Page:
Breakpoint comparators are hardware debug features in Arm Cortex-M series microcontrollers that allow developers to set breakpoints based on data accesses rather than just instruction addresses. This enables more powerful and flexible debugging by pausing execution when specific memory addresses are accessed or certain values are present in registers or memory.
Overview of Arm Cortex-M Debug Architecture
All Cortex-M processors contain an embedded debug module called the CoreSight Debug Access Port (DAP). This provides a debug interface to external debug probes and hosts. The DAP has several key components:
- Debug Port (DP): The external interface used by debug probes.
- Access Port (AP): Provides access to the core’s internal debug components.
- Debug Control and Configuration Register (DCC): Used to configure debugging.
- Instrumentation Trace Macrocell (ITM): Logs and outputs tracing data.
- Embedded Trace Macrocell (ETM): More advanced instruction and data tracing.
Attached to the AP are additional debugging resources like breakpoint comparators, watchpoint comparators, and other specialized registers. These are controlled through the AP to inspect and alter microcontroller state during debugging sessions.
Breakpoint comparators allow breakpoints to be set based on data accesses rather than just instruction fetches. Up to 16 breakpoint comparators are available in Cortex-M3 and newer microcontrollers. Each comparator consists of several registers:
- Comparator register: Holds the data address value to compare against.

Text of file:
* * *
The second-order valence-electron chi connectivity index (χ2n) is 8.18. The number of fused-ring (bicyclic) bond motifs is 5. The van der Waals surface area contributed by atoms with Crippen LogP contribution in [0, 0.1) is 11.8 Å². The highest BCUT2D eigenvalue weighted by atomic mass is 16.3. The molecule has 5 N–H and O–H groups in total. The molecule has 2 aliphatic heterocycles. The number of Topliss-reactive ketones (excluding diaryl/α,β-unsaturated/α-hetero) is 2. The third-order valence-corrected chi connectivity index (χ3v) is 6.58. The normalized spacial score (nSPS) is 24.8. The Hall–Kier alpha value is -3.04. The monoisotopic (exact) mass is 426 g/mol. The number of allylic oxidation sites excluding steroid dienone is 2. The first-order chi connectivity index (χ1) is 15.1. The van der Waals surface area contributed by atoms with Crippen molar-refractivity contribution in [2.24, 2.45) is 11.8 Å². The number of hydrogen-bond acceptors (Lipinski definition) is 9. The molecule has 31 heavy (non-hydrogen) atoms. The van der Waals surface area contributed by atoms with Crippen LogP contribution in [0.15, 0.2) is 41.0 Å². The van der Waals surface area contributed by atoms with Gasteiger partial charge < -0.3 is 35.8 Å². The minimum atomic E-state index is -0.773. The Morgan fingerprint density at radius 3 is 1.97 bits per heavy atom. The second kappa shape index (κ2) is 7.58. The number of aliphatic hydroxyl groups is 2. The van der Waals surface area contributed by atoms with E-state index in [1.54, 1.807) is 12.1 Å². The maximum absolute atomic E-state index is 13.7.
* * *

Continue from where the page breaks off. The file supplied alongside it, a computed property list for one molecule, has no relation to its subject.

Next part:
- Mask register: Contains a bit mask that determines which bits of the address are compared.
- Control register: Configures the comparator’s operation mode.
- Match register: Set when a match occurs between the comparator and access addresses.
During execution, the breakpoint comparators monitor bus activity. When a data access occurs, the address is compared against the values in the comparator registers. If a match occurs after applying the mask, the corresponding match register is set and a debug event triggered.
The comparator control registers allow different types of breakpoints to be specified:
- Address range: Break on accesses inside or outside an address range.
- Exact match: Break on accesses to a specific address.
- N-bit mask: Break on accesses where masked address bits match.
The mask registers provide additional flexibility in all modes by allowing ignore bits to be specified. This enables triggering on ranges larger than natural word sizes.
When a comparator match occurs, a debug event is triggered. This causes a DebugMonitor or DebugHalting debug exception to be raised, depending on configure settings. The core will then halt or enter debug state, allowing inspection of registers and memory.
Debug handlers can identify the source comparator from the debug exception registers. The match registers can also be directly checked to see which comparator matched.
Using Breakpoint Comparators
Here are some examples of how breakpoint comparators enable more advanced debugging:
- Data range profiling: Set an address range breakpoint to count accesses to a data structure.
- Memory change tracking: Break when specific variable or register values are written.
- Execution flow: Break when entering or exiting a function.
- FIFO access: Break on out-of-bounds FIFO index accesses.
Breakpoint comparators can be set and cleared under software control during debugging sessions. This allows dynamic alterations and provides much more debugging power than static hardware breakpoints.
Comparator Usage Considerations
There are some limitations to keep in mind when using breakpoint comparators:
- Only data reads and writes are compared, not instruction fetches.
- Matching is performed on physical addresses prior to any MMU translation.
- Comparisons may have a performance impact even when no match occurs.
- Nesting of multiple comparators should be avoided.
Properly configuring comparators only when needed and minimizing comparisons per access is recommended. Comparator patterns should also be kept simple where possible.